Gideon Bibles have no place in Canadian public schools

You’d think you wouldn’t have to say that, eh? Well, apparently, it’s not as obvious as I’d like.

“I’m not even a Gideon. I’m just a concerned Christian parent in a country that’s still 70 per cent Christian,” said Rev. Mark Koehler, pastor at First St. Matthews Lutheran Church in Hanover, Ont.

“We’ve taken prayer out of school. We can’t say certain greetings at Christmas time. We don’t want further erosion of our Christian faith and heritage to happen.”

Our Christian faith? Who the hell are you to determine “our” Christian faith? Look here, Rev. Mark Koehler – I’m not a Christian. Millions of Canadians aren’t Christian. And it’s not up to you to determine whether or not they should be. You’ve got an entire Lutheran church to hand out Bibles at. Hand out a billion of them. Stand on the street. Go to the park. But Christianity has no place in public schools, not as an endorsed religion – and to any kid, if they’re getting handed something during class time, that counts as an endorsement.

After all, the Gideons know this:

Gideons International has been placing [Bibles] in Canadian public schools since 1936.

The evangelical Protestant association based in Nashville, Tenn., is clear about why it hands out the free Bibles.

“Students that are between the ages of 10 and 18 are extremely impressionable,” the organization states.

Get ’em while they’re young, eh? There’s no way a 10 year old, impressionable child would assume the Gideons are just chillin’ out. No, allowing this to happen is tantamount to government endorsement of a particular religion.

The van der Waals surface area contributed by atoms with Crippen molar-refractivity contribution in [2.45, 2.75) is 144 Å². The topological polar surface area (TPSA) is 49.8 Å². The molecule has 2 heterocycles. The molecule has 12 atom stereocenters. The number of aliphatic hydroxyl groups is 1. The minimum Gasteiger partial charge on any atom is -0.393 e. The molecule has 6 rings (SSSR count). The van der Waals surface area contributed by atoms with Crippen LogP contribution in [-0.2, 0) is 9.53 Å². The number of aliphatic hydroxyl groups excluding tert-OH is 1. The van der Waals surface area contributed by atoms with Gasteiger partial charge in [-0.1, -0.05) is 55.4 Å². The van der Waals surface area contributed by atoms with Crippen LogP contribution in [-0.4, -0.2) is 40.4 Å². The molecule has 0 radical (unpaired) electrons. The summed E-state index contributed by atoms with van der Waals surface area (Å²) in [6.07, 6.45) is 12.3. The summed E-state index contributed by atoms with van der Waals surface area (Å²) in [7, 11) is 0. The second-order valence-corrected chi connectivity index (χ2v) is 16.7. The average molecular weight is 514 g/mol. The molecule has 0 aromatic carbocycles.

I remember a few things like this. My Grade 1 teacher, Mr. MacPhee, made us recite the Lord’s Prayer each day in class, right after the national anthem. We were given Bibles in Grade 4 or 5, I can’t recall which. They had a little bit at the back where you could sign if you chose to accept Jesus Christ as your personal lord and saviour. And they hung around until you signed the bastards. I probably still have that Bible somewhere.

But, there’s hope:

The Bluewater debate comes after Iqaluit, Nunavut, banned distributing religious material on school property last month. Another district set precedent in the territory by allowing the handouts.

Rene Chouinard and his wife — atheists from Grimsby, Ont. — are awaiting a human rights hearing expected in March on their complaint against the Niagara school board.

After the parents of three complained, the board changed its policy to allow other religious groups to distribute material as well, but refused to allow him to hand out “non-belief” writings, he said. “It’s a hangover from an earlier time,” Mr. Chouinard said of the Bible handout.

Catherine Fife, president of the association which speaks for 31 public boards in Ontario, said other districts are just catching up to changing realities. “We’re well into the 21st century, and so we have to truly be honest about the demographics of the students that we’re serving,” Ms. Fife said.

Ms. Fife’s own board in Waterloo Region went through a bruising four-year battle over Gideon Bibles that ultimately ended with an overall ban, effective this year, on the advice of a lawyer. “The legal opinion for us proved to be a tipping point,” Ms. Fife said. “We were delving into a practice that could be seen as inequitable.”

 Inequitable is the nicest of words I have for these fucking sharks.

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